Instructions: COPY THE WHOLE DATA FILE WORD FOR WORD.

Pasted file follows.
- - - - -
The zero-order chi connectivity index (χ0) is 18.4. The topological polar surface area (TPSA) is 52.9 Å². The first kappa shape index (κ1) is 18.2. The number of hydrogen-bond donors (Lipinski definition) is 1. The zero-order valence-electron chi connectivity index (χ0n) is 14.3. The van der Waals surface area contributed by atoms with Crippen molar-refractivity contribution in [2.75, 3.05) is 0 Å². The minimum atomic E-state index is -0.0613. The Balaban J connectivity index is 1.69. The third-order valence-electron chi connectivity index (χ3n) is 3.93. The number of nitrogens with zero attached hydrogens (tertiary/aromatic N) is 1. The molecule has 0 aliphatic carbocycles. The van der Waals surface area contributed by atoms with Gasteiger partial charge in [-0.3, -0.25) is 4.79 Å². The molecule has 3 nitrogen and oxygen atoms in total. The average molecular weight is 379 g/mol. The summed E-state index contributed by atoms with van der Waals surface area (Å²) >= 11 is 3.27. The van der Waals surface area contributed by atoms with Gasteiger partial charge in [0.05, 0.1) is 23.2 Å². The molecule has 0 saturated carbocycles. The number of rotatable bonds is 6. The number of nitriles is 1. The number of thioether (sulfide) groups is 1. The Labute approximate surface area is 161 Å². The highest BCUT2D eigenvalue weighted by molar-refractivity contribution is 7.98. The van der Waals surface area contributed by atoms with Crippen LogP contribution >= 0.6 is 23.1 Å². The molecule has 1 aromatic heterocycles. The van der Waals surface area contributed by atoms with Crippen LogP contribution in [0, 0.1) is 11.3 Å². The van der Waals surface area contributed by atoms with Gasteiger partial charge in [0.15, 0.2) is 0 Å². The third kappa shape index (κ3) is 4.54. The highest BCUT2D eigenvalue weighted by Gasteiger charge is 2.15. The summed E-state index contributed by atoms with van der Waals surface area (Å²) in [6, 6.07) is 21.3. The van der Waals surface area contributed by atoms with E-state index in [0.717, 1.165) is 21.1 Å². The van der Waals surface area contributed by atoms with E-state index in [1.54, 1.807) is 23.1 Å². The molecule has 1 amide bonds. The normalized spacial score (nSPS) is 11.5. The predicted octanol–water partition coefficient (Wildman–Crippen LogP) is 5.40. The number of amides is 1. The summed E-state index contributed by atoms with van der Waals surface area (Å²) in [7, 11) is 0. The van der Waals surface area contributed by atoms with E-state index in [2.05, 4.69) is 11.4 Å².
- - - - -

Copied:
The zero-order chi connectivity index (χ0) is 18.4. The topological polar surface area (TPSA) is 52.9 Å². The first kappa shape index (κ1) is 18.2. The number of hydrogen-bond donors (Lipinski definition) is 1. The zero-order valence-electron chi connectivity index (χ0n) is 14.3. The van der Waals surface area contributed by atoms with Crippen molar-refractivity contribution in [2.75, 3.05) is 0 Å². The minimum atomic E-state index is -0.0613. The Balaban J connectivity index is 1.69. The third-order valence-electron chi connectivity index (χ3n) is 3.93. The number of nitrogens with zero attached hydrogens (tertiary/aromatic N) is 1. The molecule has 0 aliphatic carbocycles. The van der Waals surface area contributed by atoms with Gasteiger partial charge in [-0.3, -0.25) is 4.79 Å². The molecule has 3 nitrogen and oxygen atoms in total. The average molecular weight is 379 g/mol. The summed E-state index contributed by atoms with van der Waals surface area (Å²) >= 11 is 3.27. The van der Waals surface area contributed by atoms with Gasteiger partial charge in [0.05, 0.1) is 23.2 Å². The molecule has 0 saturated carbocycles. The number of rotatable bonds is 6. The number of nitriles is 1. The number of thioether (sulfide) groups is 1. The Labute approximate surface area is 161 Å². The highest BCUT2D eigenvalue weighted by molar-refractivity contribution is 7.98. The van der Waals surface area contributed by atoms with Crippen LogP contribution >= 0.6 is 23.1 Å². The molecule has 1 aromatic heterocycles. The van der Waals surface area contributed by atoms with Crippen LogP contribution in [0, 0.1) is 11.3 Å². The van der Waals surface area contributed by atoms with Gasteiger partial charge in [0.15, 0.2) is 0 Å². The third kappa shape index (κ3) is 4.54. The highest BCUT2D eigenvalue weighted by Gasteiger charge is 2.15. The summed E-state index contributed by atoms with van der Waals surface area (Å²) in [6, 6.07) is 21.3. The van der Waals surface area contributed by atoms with E-state index in [0.717, 1.165) is 21.1 Å². The van der Waals surface area contributed by atoms with E-state index in [1.54, 1.807) is 23.1 Å². The molecule has 1 amide bonds. The normalized spacial score (nSPS) is 11.5. The predicted octanol–water partition coefficient (Wildman–Crippen LogP) is 5.40. The number of amides is 1. The summed E-state index contributed by atoms with van der Waals surface area (Å²) in [7, 11) is 0. The van der Waals surface area contributed by atoms with E-state index in [2.05, 4.69) is 11.4 Å².